]. Dakar’s networked water system stopped using the Thiaroye Aquifer, and all the water that was once pumped out now remains in place. The ever-growing population of the region, coupled with climate change-induced patterns of erratic rainfall regimes and the ceasing of use of the underground aquifer, has made flooding a recurrent and often catastrophic problem [16
]. Previous research has demonstrated that severe contamination continues at wells and boreholes across the city of Pikine and the Commune of Djida Thiaroye Kao, and this groundwater often makes its way to the surface during flooding periods [16
]. The impacts of contaminated water are but one of the many economic and health impacts of flooding in the region.
Not only does Pikine suffer from development and environmental problems that contribute to flooding, it also faces economic and social challenges. In 2005, just as increased rainfalls were causing regular flooding, Senegal’s poverty reduction efforts stalled [32
]. The floods themselves are one explanation for this decline in economic growth. A 2011 survey found that 25% of people in Pikine do not have their nutritional needs met, 78% live in households that are deprived of basic needs such as water, electricity, sanitation, or proper construction, and 33% are considered to live in poverty [32
]. Compared to other cities in Senegal, Pikine is ranked last in terms of the number of homes with running water, with toilets connected to the sewer system, and with electricity [33
]. Although the entire Dakar region experiences floods, they are more severe and affect more people in Pikine than in other areas. Thus, many of the residents of Pikine lack the financial resources to both prepare for and recover from floods.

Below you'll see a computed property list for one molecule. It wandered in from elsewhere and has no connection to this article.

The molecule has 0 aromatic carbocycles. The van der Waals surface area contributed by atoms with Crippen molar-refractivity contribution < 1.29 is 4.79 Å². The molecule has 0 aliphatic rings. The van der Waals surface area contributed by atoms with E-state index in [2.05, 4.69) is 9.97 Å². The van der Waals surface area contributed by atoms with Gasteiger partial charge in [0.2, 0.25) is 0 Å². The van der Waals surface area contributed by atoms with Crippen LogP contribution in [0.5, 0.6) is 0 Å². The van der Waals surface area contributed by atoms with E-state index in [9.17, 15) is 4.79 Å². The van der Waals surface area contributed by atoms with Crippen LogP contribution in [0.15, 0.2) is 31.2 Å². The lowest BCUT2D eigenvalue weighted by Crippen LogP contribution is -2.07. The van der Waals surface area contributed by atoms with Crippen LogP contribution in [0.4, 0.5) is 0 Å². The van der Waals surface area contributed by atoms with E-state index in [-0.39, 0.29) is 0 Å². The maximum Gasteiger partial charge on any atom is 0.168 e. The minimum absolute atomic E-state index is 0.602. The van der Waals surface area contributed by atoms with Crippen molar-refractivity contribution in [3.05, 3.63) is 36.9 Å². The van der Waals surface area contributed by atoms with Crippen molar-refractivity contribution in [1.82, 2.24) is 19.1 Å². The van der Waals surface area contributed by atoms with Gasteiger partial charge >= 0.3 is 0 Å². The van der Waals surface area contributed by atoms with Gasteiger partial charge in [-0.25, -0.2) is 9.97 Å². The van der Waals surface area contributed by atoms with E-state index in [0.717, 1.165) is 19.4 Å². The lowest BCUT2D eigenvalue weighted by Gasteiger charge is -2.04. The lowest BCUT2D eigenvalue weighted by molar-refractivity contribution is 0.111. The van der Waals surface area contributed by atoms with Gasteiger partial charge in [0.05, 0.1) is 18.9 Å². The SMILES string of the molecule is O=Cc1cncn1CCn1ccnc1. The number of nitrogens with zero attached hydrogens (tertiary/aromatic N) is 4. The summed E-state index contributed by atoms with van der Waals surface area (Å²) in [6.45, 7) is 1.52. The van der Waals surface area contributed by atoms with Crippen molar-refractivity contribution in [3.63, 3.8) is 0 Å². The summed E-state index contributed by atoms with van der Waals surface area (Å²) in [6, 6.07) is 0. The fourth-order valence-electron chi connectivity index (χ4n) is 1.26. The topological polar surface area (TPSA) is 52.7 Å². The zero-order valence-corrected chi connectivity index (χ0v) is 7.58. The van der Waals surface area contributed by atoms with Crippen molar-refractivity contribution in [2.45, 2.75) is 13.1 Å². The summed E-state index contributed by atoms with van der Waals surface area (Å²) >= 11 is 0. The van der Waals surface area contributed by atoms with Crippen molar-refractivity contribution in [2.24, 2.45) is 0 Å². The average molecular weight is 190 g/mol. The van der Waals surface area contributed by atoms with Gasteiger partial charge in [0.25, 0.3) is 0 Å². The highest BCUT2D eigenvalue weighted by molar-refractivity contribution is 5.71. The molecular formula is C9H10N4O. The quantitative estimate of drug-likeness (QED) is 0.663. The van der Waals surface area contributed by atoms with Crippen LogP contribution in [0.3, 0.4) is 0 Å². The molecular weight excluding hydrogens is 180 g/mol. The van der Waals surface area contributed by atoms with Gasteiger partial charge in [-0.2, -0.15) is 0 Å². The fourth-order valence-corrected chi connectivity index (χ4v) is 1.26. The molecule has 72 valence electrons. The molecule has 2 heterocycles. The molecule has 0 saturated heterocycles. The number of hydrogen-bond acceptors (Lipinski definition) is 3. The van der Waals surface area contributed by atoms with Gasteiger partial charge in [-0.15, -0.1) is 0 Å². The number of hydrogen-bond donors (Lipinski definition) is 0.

1.2. Overview of Flood Impacts in the Dakar Metropolitan Region
Floods create significant economic impacts by damaging homes and possessions, increasing economic vulnerability, and forcing people to spend time on flood prevention or clean-up rather than on income-generating activities [2
]. People may also forgo medical treatment because of a lack of ability to pay for service [21
]. Poverty has been linked to the difficulty for households to implement long-term strategies for flood mitigation [18
]. Instead, residents implement short-term strategies such as building a small wall in front of their house or using sandbags to create flood barriers [18
]. They end up spending more money over time on these short-term measures because they need immediate relief rather than saving for a more effective and expensive permanent solution. These residents are often unable—or unwilling—to move to areas free from flooding because these new places might be further from work or too small for Dakar’s typically large families [34
]. Thus, the city’s poor are stuck in a flooding cycle. They stay in these flood-prone areas to be close to work, but then the floods disrupt transportation and mobility, and residents lose income [18
]. Compounding these problems is the fact that Dakar lacks adequate flooding and greywater infrastructure. Only 7% of households in Dakar have storm water drainage outside their home, and only 5% of those drains actually work [22
The expected increase in the intensity and frequency of floods will then increase both disease and mortality rates [3
]. The most commonly associated disease with flooding is malaria, and its infection rate increases during flooding periods because mosquitoes breed in standing and stagnant water [21
]. Disease risk can persist even after floods recede, since mosquito eggs can survive on damp soil for several days, and transmission increases as the proximity to breeding grounds decreases [36
]. In Pikine, studies found that malaria affects 93% of households [2
] and, in another suburban city of Dakar, it affected nearly half of all patients seen at a health center [37
]. Floods lead to standing water which can also contribute to skin disease. This is especially true when skin is submerged in contaminated flood water for a prolonged period of time [38
Floods can contaminate drinking water sources and cause diarrhea, which is the leading cause of morbidity and mortality in children under the age of five in the developing world [39
]. In Pikine, diarrhea is more common in households that experience flooding [2
], and in urban Senegal, more broadly, bacterial diarrhea is most prevalent during the rainy season [23
]. In addition to contaminating drinking supplies, flood water can disrupt sewerage systems [41
] and prevent people from seeking medical services by flooding healthcare facilities [21